In 2011, Americans spent almost $500 billion on entertainment – sports, movies, games, music, books, internet access, etc. By 2016, that amount is projected to be almost $600 billion.
Meanwhile, our friends at Giving USA, tell us that charitable giving totaled just under $300 billion in 2011.
What if we saw it as part of our professional responsibility to reverse those numbers? So, $500 billion in charitable gifts and $300 in entertainment. What would our society look like?
How many more students would be educated? How many more people would have food, shelter, and safety from abuse? How much stronger would our communities be? How many more people would experience the high of giving?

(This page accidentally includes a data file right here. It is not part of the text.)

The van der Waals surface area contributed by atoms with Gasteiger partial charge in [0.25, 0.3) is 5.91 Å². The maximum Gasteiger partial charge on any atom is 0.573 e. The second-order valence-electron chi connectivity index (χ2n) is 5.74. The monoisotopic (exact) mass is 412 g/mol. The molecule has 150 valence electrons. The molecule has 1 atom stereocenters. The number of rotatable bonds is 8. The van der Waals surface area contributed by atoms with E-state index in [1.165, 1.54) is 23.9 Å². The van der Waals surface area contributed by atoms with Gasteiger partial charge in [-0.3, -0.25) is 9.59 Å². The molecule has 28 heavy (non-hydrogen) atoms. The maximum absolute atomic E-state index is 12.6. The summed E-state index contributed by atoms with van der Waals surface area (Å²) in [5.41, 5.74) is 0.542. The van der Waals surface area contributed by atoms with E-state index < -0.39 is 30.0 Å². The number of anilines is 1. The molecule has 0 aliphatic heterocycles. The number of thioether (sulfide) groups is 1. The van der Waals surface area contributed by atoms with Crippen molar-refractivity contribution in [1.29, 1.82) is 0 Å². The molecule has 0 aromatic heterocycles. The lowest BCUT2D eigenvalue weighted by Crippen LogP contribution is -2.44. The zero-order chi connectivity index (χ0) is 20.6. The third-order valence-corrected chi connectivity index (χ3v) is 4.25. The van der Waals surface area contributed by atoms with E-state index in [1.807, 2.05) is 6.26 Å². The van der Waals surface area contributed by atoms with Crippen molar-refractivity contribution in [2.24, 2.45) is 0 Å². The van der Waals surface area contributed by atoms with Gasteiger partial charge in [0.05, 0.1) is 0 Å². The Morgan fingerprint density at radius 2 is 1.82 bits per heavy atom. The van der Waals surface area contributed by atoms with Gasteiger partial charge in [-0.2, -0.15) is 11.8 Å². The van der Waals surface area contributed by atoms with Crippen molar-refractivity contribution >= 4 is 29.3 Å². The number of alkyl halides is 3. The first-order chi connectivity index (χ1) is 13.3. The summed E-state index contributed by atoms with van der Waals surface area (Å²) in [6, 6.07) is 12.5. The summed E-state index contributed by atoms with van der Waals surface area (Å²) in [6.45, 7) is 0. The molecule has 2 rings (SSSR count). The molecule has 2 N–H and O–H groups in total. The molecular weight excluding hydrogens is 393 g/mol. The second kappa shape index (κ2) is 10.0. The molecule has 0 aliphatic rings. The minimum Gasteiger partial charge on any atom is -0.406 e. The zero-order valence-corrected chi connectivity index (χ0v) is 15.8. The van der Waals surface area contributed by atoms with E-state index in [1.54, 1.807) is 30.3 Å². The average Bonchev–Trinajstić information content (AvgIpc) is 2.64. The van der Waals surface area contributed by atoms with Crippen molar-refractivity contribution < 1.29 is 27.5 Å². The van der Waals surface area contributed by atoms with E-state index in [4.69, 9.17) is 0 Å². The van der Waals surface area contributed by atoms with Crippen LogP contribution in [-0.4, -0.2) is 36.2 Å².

Society encourages us to believe that good times and joy are experienced only through consumption. That we have to buy fun. But this is fleeting, transactional, selfish, and wrong.
It’s easy for development leaders to focus on annual fund goals, campaign priorities, or planned giving objectives. But I’m convinced that our real work should involve teaching that cheerful giving brings a sense of peace and deep satisfaction that can’t be purchased or consumed. It can only be given away.